How to Create Accurate Shadows in Google SketchUp 8

Google SketchUp can display accurate shadows, one of its most useful features. Adding shadows to freestanding things like tables, lamps, and pineapples is a mostly aesthetic undertaking; just fiddle with the controls until things look good to you, and you’ll be okay. To create accurate shadows, you must know the time of day, the day of the year, and the latitude of the building site.

The sun’s position (and thus the position of shadows) depends on geographic location, or latitude. The shadow cast by a building at 3:00 on March 5 in Minsk is very different from that cast by a similar building, at the same time of day, on the same date in Nairobi.

If you display shadows on a model of a toaster oven, geographic location probably doesn’t matter to you; the shadows are just there for effect. But if you try to see how much time your pool deck will spend in the sun during the summer months, you need to tell SketchUp where you are.

You can geo-reference your model (give it a geographic location) in two ways; which one you choose probably depends on whether you have an Internet connection handy:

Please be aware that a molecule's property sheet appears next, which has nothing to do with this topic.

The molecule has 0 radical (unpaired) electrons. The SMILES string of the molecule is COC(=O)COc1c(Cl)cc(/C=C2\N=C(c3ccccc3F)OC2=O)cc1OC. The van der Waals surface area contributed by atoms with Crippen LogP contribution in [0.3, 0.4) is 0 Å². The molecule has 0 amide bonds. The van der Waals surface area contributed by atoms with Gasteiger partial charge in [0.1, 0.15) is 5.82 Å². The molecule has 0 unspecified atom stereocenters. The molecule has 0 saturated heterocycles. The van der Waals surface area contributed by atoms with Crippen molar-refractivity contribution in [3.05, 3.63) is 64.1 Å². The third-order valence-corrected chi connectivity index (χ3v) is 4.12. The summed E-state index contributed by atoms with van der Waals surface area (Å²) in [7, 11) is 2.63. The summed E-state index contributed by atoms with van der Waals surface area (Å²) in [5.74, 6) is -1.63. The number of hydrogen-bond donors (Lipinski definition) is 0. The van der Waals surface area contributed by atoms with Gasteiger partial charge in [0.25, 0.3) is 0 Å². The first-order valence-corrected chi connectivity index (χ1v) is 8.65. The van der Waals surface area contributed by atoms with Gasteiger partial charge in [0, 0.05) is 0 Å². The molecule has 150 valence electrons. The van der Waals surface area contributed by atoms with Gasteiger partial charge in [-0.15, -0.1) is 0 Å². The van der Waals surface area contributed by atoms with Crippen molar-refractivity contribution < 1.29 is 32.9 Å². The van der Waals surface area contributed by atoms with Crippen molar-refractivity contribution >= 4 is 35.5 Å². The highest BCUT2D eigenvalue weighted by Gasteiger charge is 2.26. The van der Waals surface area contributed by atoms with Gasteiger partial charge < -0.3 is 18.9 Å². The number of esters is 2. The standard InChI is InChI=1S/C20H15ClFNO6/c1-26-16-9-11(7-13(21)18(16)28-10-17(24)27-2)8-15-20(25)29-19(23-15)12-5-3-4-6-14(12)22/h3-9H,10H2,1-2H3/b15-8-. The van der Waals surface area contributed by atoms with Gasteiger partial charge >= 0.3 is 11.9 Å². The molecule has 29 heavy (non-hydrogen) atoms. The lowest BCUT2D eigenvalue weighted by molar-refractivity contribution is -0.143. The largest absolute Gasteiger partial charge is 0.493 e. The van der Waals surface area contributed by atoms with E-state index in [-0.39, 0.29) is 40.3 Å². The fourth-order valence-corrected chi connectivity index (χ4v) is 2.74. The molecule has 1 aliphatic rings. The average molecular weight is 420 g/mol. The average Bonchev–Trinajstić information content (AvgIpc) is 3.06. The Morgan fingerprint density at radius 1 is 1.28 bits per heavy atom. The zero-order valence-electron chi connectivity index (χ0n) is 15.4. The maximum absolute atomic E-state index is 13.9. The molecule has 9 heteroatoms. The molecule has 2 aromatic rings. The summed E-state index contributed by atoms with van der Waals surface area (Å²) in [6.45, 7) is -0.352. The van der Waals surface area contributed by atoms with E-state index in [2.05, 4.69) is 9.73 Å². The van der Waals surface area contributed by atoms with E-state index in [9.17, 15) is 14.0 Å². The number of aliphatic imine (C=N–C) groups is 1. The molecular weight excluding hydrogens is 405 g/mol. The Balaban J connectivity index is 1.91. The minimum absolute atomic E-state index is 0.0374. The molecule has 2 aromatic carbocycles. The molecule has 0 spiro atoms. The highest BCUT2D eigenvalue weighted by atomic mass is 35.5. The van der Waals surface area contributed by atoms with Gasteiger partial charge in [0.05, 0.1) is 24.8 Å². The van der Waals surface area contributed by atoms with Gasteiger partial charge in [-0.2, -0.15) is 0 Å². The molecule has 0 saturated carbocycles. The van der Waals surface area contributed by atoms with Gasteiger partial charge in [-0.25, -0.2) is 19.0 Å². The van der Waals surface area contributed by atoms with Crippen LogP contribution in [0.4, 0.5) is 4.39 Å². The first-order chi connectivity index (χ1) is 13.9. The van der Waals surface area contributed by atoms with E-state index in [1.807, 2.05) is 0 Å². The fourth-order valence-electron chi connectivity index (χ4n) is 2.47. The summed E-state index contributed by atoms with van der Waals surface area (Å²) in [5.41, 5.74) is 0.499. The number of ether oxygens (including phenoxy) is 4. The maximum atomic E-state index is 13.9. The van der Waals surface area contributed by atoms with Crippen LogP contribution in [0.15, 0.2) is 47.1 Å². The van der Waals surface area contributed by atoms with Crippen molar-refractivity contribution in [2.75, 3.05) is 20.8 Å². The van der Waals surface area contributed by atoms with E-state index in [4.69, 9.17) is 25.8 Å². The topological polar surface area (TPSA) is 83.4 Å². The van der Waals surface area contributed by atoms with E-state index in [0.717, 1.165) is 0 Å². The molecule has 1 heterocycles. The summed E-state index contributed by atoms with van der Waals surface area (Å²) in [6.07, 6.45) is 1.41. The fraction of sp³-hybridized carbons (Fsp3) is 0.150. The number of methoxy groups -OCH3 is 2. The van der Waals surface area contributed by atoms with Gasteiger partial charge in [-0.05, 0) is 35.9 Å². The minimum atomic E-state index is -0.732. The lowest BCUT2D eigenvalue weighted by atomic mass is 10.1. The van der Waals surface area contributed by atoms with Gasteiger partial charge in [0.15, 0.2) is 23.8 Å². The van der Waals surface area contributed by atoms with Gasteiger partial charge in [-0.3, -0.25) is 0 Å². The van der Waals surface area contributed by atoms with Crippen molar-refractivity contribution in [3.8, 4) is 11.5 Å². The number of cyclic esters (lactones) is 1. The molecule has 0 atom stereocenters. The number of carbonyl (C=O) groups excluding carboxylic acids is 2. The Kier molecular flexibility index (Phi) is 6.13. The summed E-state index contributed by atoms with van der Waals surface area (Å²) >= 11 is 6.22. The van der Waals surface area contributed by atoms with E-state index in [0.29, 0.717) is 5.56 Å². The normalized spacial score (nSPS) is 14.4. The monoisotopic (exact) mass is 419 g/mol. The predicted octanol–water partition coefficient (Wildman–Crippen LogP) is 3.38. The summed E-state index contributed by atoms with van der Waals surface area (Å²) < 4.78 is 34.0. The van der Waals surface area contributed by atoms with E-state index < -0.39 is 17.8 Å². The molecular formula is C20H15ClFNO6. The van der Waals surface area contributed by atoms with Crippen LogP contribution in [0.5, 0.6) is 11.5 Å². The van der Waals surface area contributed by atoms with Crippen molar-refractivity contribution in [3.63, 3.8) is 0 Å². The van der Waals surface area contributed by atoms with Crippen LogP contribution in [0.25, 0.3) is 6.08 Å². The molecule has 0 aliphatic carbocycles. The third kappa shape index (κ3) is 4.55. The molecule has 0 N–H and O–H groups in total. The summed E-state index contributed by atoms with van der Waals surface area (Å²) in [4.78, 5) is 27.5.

• Using a geo-location snapshot: If you know exactly where your model is supposed to go, and you’re online, use this method.

  • Using the Model Info dialog box: This method is a little more complicated, but it’s your only option if you’re not online.

It’s a pretty simple process to study how the sun will affect your project. This is the fun part; all you have to do is move some sliders.

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To study how the sun affects your project, follow these steps:

  1. Orbit, zoom, and pan around until you have a good view of the part of your project you want to study.

  2. Choose Window→Shadows to open the Shadow Settings dialog box.

  3. Select the Show/Hide Shadows button to turn on SketchUp’s sun.

  4. Make sure the time zone setting is correct for your location.

    If the time zone you see in the Time Zone drop-down list (at the top of the Shadow Settings dialog box) isn’t correct, choose another one.

  5. Type a month and day into the box to the right of the Date slider and then press Enter.

  6. Move the Time slider back and forth to see how the shadows will move over the course of that day.

  7. Pick a time of day using the Time controls.

  8. Move the Date slider back and forth to see how the sun will affect your project at that time of day over the course of the year.

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